Laughlin River Lodge

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Laughlin River Lodge
Laughlin River Lodge logo.png
Laughlin River Lodge.jpg
The property as seen from the Colorado River in 2018
Location Laughlin, Nevada, U.S.
Address 2700 South Casino Drive
Opening date1984; 35 years ago (1984)
ThemeRustic lodge
No. of rooms1,000
Total gaming space41,000 sq ft (3,800 m2)
Notable restaurantsNone
OwnerNevada Restaurant Services
Previous namesSam's Town Gold River (1984–1991)
Gold River (1991–1998)
River Palms (1998–2014)
Renovated in1990, 1998, 1999, 2014

The Laughlin River Lodge (formerly Sam's Town Gold River, Gold River and River Palms) is a hotel and casino on the banks of the Colorado River in Laughlin, Nevada. It is owned and operated by Nevada Restaurant Services; the property includes a 41,000 sq ft (3,800 m2) casino and 1,000 hotel rooms in a 25-story tower.[1] The resort has 653 slot machines and a bingo parlor.[2]


The River Palms as seen in 2008

The resort was created by Las Vegas real estate developer John Midby,[3] it opened in 1984 as Sam's Town Gold River, later shortened to Gold River. A 25-story, 778-room hotel tower was opened in May 1990.[3] Boyd Gaming operated the property until their contract was ended in March 1991.[4]

Gold River filed for Chapter 11 bankruptcy protection in 1996.[3] Businessman Allen Paulson took ownership of the reorganized company a year later, having paid an estimated $28 million for the property's $90 million in debt,[5][6] it was quietly renamed as the River Palms in June 1998 and held a grand opening that October.[7] The hotel underwent a major renovation in 1999.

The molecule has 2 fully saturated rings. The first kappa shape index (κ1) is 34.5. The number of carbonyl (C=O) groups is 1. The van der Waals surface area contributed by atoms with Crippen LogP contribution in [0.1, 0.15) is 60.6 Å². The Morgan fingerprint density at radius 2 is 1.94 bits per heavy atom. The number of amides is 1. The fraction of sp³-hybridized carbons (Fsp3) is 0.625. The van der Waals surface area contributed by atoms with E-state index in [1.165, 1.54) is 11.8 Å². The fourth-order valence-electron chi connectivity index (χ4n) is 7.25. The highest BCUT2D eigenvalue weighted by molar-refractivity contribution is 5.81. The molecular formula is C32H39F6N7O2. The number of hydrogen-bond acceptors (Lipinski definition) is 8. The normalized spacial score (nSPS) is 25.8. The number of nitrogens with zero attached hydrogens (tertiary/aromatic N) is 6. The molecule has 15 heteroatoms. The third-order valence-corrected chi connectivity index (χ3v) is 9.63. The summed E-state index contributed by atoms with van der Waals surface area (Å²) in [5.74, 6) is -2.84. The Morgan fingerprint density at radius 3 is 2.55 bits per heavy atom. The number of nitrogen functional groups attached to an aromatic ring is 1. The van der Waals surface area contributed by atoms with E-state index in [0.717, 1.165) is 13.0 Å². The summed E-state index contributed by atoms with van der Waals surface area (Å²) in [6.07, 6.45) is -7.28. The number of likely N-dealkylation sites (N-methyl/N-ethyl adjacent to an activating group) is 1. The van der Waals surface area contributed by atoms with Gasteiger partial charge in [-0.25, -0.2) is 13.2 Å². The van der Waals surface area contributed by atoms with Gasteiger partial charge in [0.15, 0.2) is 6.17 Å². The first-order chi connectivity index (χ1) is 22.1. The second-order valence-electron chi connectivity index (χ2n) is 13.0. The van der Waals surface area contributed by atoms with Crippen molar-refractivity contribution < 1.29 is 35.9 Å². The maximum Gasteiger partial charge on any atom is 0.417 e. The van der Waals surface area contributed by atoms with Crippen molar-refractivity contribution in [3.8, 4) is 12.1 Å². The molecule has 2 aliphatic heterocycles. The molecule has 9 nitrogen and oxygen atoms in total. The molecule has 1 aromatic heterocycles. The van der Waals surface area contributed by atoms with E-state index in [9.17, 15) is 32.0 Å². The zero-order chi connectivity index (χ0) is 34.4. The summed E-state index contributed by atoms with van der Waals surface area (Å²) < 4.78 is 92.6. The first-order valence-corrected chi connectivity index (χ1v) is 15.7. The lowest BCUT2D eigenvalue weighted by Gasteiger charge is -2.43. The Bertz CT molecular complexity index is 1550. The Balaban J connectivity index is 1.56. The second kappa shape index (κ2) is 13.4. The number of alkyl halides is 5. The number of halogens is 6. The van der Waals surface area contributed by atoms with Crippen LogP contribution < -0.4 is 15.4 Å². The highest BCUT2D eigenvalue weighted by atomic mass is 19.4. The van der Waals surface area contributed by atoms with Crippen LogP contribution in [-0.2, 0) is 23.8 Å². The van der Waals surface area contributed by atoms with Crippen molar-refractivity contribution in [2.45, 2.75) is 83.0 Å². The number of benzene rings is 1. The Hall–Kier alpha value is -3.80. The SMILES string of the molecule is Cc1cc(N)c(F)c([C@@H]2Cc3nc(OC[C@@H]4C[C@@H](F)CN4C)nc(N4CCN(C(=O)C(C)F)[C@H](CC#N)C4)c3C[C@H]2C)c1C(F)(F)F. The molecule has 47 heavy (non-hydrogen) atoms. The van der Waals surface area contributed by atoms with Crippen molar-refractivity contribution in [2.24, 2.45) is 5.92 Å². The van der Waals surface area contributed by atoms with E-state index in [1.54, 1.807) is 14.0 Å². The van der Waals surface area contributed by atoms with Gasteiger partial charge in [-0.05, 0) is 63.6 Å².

Paulson died in 2000 and Columbia Sussex bought the property from his estate in 2004. After Columbia's gaming businesses went into bankruptcy, Tropicana Entertainment emerged in March 2010 with most of the company's casinos, including the River Palms.

In May 2013, Tropicana agreed to sell the River Palms for $7 million to M1 Gaming, owner of Boomtown Reno,[8] but the sale never went through.[9] In September 2014, Tropicana sold the River Palms for $6.75 million to the owners of Dotty's, and it was renamed as the Laughlin River Lodge.[10][11]


  1. ^ Nonrestricted Square Footage Report (Report). Nevada Gaming Control Board. March 6, 2018. Retrieved September 10, 2018.
  2. ^ Nonrestricted Count Report (Report). Nevada Gaming Control Board. June 30, 2018. Retrieved September 10, 2018.
  3. ^ a b c Form 10-K (Report). Gold River Hotel & Casino Corp. October 14, 1997. Retrieved March 21, 2012.
  4. ^ "Laughlin resort may lose permits due to lack of financing". Kingman Daily Miner. Associated Press. January 31, 1991. Retrieved March 21, 2012.
  5. ^ "Gold River names president and COO". Las Vegas Review-Journal. October 16, 1997. Archived from the original on November 9, 2004. Retrieved March 21, 2012.
  6. ^ Berns, Dave (September 11, 1997). "Paulson goes for Gold River". Las Vegas Review-Journal. Archived from the original on November 9, 2004. Retrieved March 21, 2012.
  7. ^ "Gold River now called River Palms". Kingman Daily Miner. July 1, 1998. Retrieved March 21, 2012.
  8. ^ O'Driscoll, Bill (May 1, 2013). "Boomtown owner to acquire Laughlin hotel-casino". Reno Gazette-Journal. Retrieved May 1, 2013. (subscription required)
  9. ^ O'Driscoll, Bill (March 8, 2014). "$20M boom: Upgrades mark 50 years of gaming at Boomtown". Reno Gazette-Journal. Retrieved March 9, 2014. (subscription required)
  10. ^ "Agreement struck to sell River Palms". Laughlin Nevada Times. July 2, 2014. Retrieved July 6, 2014.
  11. ^ Julie Fairman (September 24, 2014). "It's official: River Palms is now the Laughlin River Lodge". Mohave Daily News. Retrieved September 10, 2018.

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Coordinates: 35°09′02″N 114°34′29″W / 35.150563°N 114.574844°W / 35.150563; -114.574844